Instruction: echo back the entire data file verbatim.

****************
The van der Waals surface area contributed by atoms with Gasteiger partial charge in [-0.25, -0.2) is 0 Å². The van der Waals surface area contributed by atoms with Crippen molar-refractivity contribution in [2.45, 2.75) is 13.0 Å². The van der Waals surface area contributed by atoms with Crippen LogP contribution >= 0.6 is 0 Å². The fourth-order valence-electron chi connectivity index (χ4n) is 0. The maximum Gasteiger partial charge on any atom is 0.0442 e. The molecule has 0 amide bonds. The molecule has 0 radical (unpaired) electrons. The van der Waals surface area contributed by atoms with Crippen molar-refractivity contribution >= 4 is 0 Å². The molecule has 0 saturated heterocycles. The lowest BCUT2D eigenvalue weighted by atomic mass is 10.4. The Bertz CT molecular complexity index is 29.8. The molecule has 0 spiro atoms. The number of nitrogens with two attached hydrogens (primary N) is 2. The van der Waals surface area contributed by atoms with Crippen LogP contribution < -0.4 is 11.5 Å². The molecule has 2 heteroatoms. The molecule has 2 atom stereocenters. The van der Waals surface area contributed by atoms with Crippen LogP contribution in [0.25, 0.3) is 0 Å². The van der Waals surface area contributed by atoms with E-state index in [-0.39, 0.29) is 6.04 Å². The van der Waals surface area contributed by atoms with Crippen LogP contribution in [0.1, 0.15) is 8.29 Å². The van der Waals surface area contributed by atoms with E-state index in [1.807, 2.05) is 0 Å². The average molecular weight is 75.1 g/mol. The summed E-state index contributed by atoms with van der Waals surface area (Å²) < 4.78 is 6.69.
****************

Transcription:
The van der Waals surface area contributed by atoms with Gasteiger partial charge in [-0.25, -0.2) is 0 Å². The van der Waals surface area contributed by atoms with Crippen molar-refractivity contribution in [2.45, 2.75) is 13.0 Å². The van der Waals surface area contributed by atoms with Crippen LogP contribution >= 0.6 is 0 Å². The fourth-order valence-electron chi connectivity index (χ4n) is 0. The maximum Gasteiger partial charge on any atom is 0.0442 e. The molecule has 0 amide bonds. The molecule has 0 radical (unpaired) electrons. The van der Waals surface area contributed by atoms with Crippen molar-refractivity contribution >= 4 is 0 Å². The molecule has 0 saturated heterocycles. The lowest BCUT2D eigenvalue weighted by atomic mass is 10.4. The Bertz CT molecular complexity index is 29.8. The molecule has 0 spiro atoms. The number of nitrogens with two attached hydrogens (primary N) is 2. The van der Waals surface area contributed by atoms with Crippen LogP contribution < -0.4 is 11.5 Å². The molecule has 2 heteroatoms. The molecule has 2 atom stereocenters. The van der Waals surface area contributed by atoms with Crippen LogP contribution in [0.25, 0.3) is 0 Å². The van der Waals surface area contributed by atoms with E-state index in [-0.39, 0.29) is 6.04 Å². The van der Waals surface area contributed by atoms with Crippen LogP contribution in [0.1, 0.15) is 8.29 Å². The van der Waals surface area contributed by atoms with E-state index in [1.807, 2.05) is 0 Å². The average molecular weight is 75.1 g/mol. The summed E-state index contributed by atoms with van der Waals surface area (Å²) < 4.78 is 6.69.